Problematising public sector performance: the benefits of a 'flesh and blood' approach

aut.conference.typePaper Published in Proceedings
aut.researcherNorthcott, Deryl N
dc.contributor.authorSmith, S
dc.contributor.authorNorthcott, DN
dc.description.abstractPurpose – This paper introduces a novel theoretical approach to conceptualising performance in government departments, with wider applicability to other parts of government. Design/methodology/approach – Drawing on identified gaps in notions of performance in the accounting literature and interview data from three New Zealand central government departments, the paper introduces Alexander’s (2003, 2006, 2011) theory of performance. This theory has the potential to enhance conceptualisations of performance and enrich research on performance management systems. Findings –By introducing a performative theory, which differs from previously used Latourian performative theory, this paper highlights new avenues for research into performance management. It illustrates the application of Alexander’s theory of performance via an examination of how public servants construct the “flesh and blood” (Alexander, 2006, p. 33) of their performance in the absence of visible and tangible measures such as profit, and how they create sufficient unity around the notion of performance to direct their efforts towards achieving performance expectations. Research limitations/implications – The findings presented here may not be as applicable beyond these case studies. Nevertheless, the issues discussed in this paper are recognisable in other accounting research. Originality/value – Extant public sector literature tends to focus on either a production model or a service delivery model of performance, with some notable exceptions. This paper offers scholars the opportunity to rethink the notion of public sector performance through a new approach. It illustrates how this may be done and identifies possible new research avenues.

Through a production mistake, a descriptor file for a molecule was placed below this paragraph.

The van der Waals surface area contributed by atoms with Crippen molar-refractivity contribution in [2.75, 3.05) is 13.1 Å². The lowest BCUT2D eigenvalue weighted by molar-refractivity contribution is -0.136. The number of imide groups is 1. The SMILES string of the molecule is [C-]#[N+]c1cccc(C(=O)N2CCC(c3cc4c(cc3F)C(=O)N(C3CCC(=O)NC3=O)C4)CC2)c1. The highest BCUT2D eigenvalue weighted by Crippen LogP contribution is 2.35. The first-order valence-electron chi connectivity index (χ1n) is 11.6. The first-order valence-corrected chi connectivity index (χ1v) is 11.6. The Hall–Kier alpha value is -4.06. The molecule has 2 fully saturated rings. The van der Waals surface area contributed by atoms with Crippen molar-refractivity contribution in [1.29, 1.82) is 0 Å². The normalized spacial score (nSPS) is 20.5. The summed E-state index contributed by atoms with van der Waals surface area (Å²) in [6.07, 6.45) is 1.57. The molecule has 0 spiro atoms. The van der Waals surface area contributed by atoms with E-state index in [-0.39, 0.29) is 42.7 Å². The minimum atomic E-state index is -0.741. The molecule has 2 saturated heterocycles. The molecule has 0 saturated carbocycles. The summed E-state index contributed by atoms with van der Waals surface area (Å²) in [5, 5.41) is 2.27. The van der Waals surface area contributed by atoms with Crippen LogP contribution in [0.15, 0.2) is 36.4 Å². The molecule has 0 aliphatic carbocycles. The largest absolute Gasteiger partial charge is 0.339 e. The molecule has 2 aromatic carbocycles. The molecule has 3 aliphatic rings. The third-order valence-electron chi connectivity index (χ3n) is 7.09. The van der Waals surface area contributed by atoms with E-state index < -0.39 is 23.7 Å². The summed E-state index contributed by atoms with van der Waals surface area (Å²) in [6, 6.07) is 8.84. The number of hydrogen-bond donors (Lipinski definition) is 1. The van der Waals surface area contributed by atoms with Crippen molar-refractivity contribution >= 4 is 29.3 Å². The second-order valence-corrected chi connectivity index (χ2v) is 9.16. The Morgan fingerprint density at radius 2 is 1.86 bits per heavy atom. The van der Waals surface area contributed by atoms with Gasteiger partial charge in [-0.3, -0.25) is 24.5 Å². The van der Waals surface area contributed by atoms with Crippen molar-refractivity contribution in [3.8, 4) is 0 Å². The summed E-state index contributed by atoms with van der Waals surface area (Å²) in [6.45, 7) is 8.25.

dc.identifier.citationAsian-Pacific Interdisciplinary Perspectives on Accounting held at Kobe Convention Centre, Kobe, Japan, 2013-07-26to 2013-07-28, published in: Proceedings of the 2013 APIRA Conference, vol.2013
dc.publisherAsia Pacific Interdisciplinary Research in Accounting (APIRA)
dc.rightsNOTICE: this is the author’s version of a work that was accepted for publication. Changes resulting from the publishing process, such as peer review, editing, corrections, structural formatting, and other quality control mechanisms may not be reflected in this document. Changes may have been made to this work since it was submitted for publication. A definitive version was subsequently published in (see Citation). The original publication is available at (see Publisher's Version)
dc.subjectPerformance management
dc.subjectPublic sector
dc.subjectPerformative theory
dc.subjectCase studies
dc.subjectNew Zealand
dc.titleProblematising public sector performance: the benefits of a 'flesh and blood' approach
dc.typeConference Contribution
pubs.organisational-data/AUT/Business & Law
pubs.organisational-data/AUT/Business & Law/Accounting
pubs.organisational-data/AUT/Business & Law/Accounting/Accounting PBRF 2012
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